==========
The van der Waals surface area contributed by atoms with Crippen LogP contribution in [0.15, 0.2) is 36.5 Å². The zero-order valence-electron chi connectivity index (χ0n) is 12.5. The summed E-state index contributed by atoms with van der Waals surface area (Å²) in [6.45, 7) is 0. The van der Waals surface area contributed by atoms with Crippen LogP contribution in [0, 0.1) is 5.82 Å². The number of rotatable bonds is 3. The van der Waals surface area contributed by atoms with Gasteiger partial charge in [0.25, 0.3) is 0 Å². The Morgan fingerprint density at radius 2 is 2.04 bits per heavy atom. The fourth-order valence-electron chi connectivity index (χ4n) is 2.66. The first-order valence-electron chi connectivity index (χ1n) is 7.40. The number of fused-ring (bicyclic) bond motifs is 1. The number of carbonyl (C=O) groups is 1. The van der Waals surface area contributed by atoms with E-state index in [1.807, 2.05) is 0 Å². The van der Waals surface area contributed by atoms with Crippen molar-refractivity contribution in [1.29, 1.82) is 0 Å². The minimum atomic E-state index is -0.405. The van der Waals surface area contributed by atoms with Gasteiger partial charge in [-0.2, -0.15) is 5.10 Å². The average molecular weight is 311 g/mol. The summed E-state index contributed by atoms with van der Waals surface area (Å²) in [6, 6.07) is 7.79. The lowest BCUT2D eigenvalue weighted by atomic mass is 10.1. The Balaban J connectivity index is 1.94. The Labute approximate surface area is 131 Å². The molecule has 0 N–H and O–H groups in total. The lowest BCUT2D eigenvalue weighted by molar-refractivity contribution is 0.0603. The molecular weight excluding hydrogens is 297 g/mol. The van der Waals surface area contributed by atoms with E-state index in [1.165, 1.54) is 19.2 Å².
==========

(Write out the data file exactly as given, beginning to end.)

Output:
The van der Waals surface area contributed by atoms with Crippen LogP contribution in [0.15, 0.2) is 36.5 Å². The zero-order valence-electron chi connectivity index (χ0n) is 12.5. The summed E-state index contributed by atoms with van der Waals surface area (Å²) in [6.45, 7) is 0. The van der Waals surface area contributed by atoms with Crippen LogP contribution in [0, 0.1) is 5.82 Å². The number of rotatable bonds is 3. The van der Waals surface area contributed by atoms with Gasteiger partial charge in [0.25, 0.3) is 0 Å². The Morgan fingerprint density at radius 2 is 2.04 bits per heavy atom. The fourth-order valence-electron chi connectivity index (χ4n) is 2.66. The first-order valence-electron chi connectivity index (χ1n) is 7.40. The number of fused-ring (bicyclic) bond motifs is 1. The number of carbonyl (C=O) groups is 1. The van der Waals surface area contributed by atoms with E-state index in [1.807, 2.05) is 0 Å². The van der Waals surface area contributed by atoms with Crippen molar-refractivity contribution in [1.29, 1.82) is 0 Å². The minimum atomic E-state index is -0.405. The van der Waals surface area contributed by atoms with Gasteiger partial charge in [-0.2, -0.15) is 5.10 Å². The average molecular weight is 311 g/mol. The summed E-state index contributed by atoms with van der Waals surface area (Å²) in [6, 6.07) is 7.79. The lowest BCUT2D eigenvalue weighted by atomic mass is 10.1. The Balaban J connectivity index is 1.94. The Labute approximate surface area is 131 Å². The molecule has 0 N–H and O–H groups in total. The lowest BCUT2D eigenvalue weighted by molar-refractivity contribution is 0.0603. The molecular weight excluding hydrogens is 297 g/mol. The van der Waals surface area contributed by atoms with E-state index in [1.165, 1.54) is 19.2 Å².